• GAPS diet:
    An acronym for “Gut and Psychology Syndrome,” this diet is a bit more complex than some of the others because you avoid certain foods for a period of time then slowly reintroduce them later after your gut has had a chance to “heal.” From what I understand you can eat most of the same foods as the Paleo diet (listed above), with the addition of certain dairy products. Here’s another explanation from Nourished Kitchen, ” The GAPS diet is a comprehensive healing protocol developed by Dr. Natasha Campbell-McBride, a neurologist and nutritionist who specializes in healing of issues like autism spectrum disorders, ADD/ADHD, dyspraxia, dyslexia and schizophrenia by treating the root cause of many of these disorders: compromised gut health.”
  • Vegetarian and Vegan:
    These terms are obviously used more frequently, but just to make sure we are on the same page vegetarians do not eat meat (and in some cases avoid fish as well) and vegans avoid all animal products including meat, eggs, milk, and even honey.
  • Gluten-free:
    Ahhh, the hot topic of the moment, which I addressed in my “food misconception” post earlier this week. According to Wikipedia, “Gluten (from Latin gluten, “glue”) is a protein composite found in foods processed from wheat and related grain species, including barley and rye. It gives elasticity to dough, helping it to rise and to keep its shape, and often giving the final product a chewy texture.” So in short it’s a diet that does not include wheat or any other gluten containing grains.
  • Grain-free:
    This takes the gluten-free diet a step further by avoiding all grains including wheat, corn, and rice. This approach has some overlap with two of the other diets mentioned, Paleo and GAPS.
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Comments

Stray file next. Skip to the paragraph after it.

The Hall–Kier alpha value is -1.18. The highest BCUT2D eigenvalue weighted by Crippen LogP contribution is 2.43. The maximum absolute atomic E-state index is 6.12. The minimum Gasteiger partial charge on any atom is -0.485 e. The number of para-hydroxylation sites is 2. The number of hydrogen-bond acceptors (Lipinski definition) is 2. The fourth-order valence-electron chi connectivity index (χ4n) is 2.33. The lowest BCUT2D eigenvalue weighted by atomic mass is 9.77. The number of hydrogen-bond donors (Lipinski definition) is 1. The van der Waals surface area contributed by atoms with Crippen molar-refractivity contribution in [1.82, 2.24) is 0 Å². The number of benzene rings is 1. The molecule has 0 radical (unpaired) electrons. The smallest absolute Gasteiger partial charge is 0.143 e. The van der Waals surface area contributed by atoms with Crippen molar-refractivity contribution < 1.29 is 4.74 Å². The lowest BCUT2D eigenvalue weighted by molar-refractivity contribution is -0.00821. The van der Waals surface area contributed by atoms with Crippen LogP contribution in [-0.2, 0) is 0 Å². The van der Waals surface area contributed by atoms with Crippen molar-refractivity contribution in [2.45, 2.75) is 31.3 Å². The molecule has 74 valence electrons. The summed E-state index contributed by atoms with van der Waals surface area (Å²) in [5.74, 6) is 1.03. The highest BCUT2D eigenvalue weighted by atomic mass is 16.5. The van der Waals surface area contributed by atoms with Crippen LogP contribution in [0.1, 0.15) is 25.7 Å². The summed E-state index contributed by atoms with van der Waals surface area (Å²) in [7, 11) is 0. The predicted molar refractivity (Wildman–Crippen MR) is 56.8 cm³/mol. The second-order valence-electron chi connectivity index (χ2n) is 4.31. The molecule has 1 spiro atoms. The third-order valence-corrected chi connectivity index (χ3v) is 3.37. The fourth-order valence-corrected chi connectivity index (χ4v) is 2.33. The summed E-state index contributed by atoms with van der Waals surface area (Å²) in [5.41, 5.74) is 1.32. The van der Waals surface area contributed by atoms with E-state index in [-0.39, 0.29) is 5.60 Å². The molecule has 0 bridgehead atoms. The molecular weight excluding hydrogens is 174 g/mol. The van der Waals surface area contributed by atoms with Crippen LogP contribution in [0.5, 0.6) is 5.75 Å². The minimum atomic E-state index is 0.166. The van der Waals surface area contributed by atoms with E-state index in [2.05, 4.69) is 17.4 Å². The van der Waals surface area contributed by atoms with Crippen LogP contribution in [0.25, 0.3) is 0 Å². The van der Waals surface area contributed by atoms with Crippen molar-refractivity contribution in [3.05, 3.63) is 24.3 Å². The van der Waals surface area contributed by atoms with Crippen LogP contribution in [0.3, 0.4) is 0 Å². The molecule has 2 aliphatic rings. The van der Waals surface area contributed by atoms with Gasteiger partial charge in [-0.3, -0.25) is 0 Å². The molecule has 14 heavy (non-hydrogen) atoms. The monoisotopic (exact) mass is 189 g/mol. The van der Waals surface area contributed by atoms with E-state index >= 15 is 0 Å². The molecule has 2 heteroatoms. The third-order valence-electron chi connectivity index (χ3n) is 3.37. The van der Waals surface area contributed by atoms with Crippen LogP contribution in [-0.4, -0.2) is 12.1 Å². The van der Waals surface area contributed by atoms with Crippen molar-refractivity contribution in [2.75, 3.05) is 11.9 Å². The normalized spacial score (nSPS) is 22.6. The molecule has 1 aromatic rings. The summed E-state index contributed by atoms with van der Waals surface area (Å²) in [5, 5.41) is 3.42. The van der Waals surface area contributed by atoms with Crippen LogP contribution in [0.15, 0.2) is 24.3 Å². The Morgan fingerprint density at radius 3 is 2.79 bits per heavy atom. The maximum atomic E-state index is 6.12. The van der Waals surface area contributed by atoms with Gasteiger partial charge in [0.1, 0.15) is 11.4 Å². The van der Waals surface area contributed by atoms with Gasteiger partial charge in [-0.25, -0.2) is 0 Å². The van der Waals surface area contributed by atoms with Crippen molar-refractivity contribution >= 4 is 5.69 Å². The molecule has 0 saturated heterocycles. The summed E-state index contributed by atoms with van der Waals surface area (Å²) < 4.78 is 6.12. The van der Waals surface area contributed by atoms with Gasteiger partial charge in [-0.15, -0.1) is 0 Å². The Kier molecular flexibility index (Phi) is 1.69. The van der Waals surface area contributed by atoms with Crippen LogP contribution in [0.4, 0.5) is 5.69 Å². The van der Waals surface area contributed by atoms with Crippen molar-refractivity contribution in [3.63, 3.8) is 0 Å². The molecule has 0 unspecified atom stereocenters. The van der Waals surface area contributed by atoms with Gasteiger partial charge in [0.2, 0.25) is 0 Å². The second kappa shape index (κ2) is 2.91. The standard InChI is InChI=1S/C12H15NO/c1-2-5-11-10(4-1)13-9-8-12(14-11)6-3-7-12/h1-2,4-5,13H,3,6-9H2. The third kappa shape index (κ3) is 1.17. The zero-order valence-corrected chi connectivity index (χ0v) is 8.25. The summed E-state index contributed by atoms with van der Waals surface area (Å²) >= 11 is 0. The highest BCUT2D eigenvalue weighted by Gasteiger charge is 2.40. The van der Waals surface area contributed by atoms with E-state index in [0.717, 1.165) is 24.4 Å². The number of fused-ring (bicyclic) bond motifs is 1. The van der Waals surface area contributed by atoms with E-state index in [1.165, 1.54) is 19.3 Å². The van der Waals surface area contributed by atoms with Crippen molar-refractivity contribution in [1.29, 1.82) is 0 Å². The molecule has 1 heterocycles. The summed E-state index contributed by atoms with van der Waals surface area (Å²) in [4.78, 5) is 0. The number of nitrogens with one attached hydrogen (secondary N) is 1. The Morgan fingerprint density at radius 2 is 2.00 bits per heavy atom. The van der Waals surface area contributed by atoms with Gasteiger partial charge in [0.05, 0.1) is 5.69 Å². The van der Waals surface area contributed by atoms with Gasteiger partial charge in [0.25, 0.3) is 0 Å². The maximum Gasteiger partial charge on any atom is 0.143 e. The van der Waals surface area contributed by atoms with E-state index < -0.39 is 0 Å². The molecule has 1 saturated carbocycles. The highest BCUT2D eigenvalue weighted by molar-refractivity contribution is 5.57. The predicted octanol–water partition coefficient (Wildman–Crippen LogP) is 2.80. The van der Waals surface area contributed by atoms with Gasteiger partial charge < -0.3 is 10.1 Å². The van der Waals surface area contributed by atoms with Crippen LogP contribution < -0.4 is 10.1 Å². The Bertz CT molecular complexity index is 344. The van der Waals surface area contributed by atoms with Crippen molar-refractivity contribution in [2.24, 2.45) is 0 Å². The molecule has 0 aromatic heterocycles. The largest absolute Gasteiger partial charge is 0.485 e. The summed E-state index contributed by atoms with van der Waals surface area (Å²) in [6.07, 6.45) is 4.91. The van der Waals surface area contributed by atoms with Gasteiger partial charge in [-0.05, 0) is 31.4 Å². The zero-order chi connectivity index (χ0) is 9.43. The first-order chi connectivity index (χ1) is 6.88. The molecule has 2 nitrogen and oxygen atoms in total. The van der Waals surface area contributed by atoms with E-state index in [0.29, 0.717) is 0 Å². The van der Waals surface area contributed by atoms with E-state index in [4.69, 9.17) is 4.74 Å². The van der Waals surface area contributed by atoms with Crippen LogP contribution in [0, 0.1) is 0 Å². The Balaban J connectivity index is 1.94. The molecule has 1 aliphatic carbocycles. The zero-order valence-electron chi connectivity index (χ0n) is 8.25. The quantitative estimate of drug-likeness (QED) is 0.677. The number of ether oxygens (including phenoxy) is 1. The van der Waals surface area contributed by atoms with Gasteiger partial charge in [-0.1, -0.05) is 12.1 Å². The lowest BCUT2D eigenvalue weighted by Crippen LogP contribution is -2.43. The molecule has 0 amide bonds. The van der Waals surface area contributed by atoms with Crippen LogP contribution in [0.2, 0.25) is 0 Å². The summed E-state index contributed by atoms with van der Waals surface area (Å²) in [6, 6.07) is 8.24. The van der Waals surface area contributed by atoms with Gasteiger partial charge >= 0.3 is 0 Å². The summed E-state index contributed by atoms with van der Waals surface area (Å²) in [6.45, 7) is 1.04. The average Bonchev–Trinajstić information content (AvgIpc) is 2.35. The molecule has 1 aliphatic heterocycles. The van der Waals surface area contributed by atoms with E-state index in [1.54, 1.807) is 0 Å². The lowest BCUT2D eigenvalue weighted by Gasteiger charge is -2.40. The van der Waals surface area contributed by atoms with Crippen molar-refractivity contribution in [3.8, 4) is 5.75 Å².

1. Hugh Ososki |

    The Caveman Power Diet increases energy, the ability to burn fat, and gets you in touch with your natural instincts. It’s not just a way to lose weight, it’s a healthy approach to making your body indestructable.Doing the the Caveman Power Diet is a very natural state for your body to be in, and you will feel the results immediately. Embrace it for what it is; animal motivation. It is a very open do-it-yourself diet, that encourages you to feel content in a way that suits you personally..

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  2. Amy |

    One thing I always note is that all of these diets (except maybe vegetarian) eliminate processed foods. They all can be successful in making us healthier, and that seems to be the common thread. Personally I considered Paleo but more meat doesn’t feel good to me, and wheat/grains don’t seem to have any negative effects on me. So I follow a balanced Real Food diet with some modifications to support my weight loss goals. Some people are more sensitive to grains and feel better when eliminating them. I think its necessary to really understand what balance works for your body, but the bottom line is that the fake stuff probably doesn’t really work well for anyone.